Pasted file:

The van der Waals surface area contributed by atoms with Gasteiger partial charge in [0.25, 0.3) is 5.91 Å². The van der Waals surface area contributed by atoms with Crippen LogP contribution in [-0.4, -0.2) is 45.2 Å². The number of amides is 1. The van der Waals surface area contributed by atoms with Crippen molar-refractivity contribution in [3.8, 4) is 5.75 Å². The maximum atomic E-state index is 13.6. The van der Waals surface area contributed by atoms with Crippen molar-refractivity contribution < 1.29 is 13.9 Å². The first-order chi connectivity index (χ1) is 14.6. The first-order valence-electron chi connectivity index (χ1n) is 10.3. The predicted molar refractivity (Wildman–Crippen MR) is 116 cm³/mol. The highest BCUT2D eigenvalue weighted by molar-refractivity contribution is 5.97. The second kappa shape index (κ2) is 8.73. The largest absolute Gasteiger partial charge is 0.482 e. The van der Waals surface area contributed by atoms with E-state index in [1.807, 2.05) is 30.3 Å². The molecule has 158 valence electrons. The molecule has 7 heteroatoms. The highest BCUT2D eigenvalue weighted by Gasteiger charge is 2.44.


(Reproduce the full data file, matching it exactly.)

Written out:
The van der Waals surface area contributed by atoms with Gasteiger partial charge in [0.25, 0.3) is 5.91 Å². The van der Waals surface area contributed by atoms with Crippen LogP contribution in [-0.4, -0.2) is 45.2 Å². The number of amides is 1. The van der Waals surface area contributed by atoms with Crippen molar-refractivity contribution in [3.8, 4) is 5.75 Å². The maximum atomic E-state index is 13.6. The van der Waals surface area contributed by atoms with Crippen molar-refractivity contribution < 1.29 is 13.9 Å². The first-order chi connectivity index (χ1) is 14.6. The first-order valence-electron chi connectivity index (χ1n) is 10.3. The predicted molar refractivity (Wildman–Crippen MR) is 116 cm³/mol. The highest BCUT2D eigenvalue weighted by molar-refractivity contribution is 5.97. The second kappa shape index (κ2) is 8.73. The largest absolute Gasteiger partial charge is 0.482 e. The van der Waals surface area contributed by atoms with E-state index in [1.807, 2.05) is 30.3 Å². The molecule has 158 valence electrons. The molecule has 7 heteroatoms. The highest BCUT2D eigenvalue weighted by Gasteiger charge is 2.44.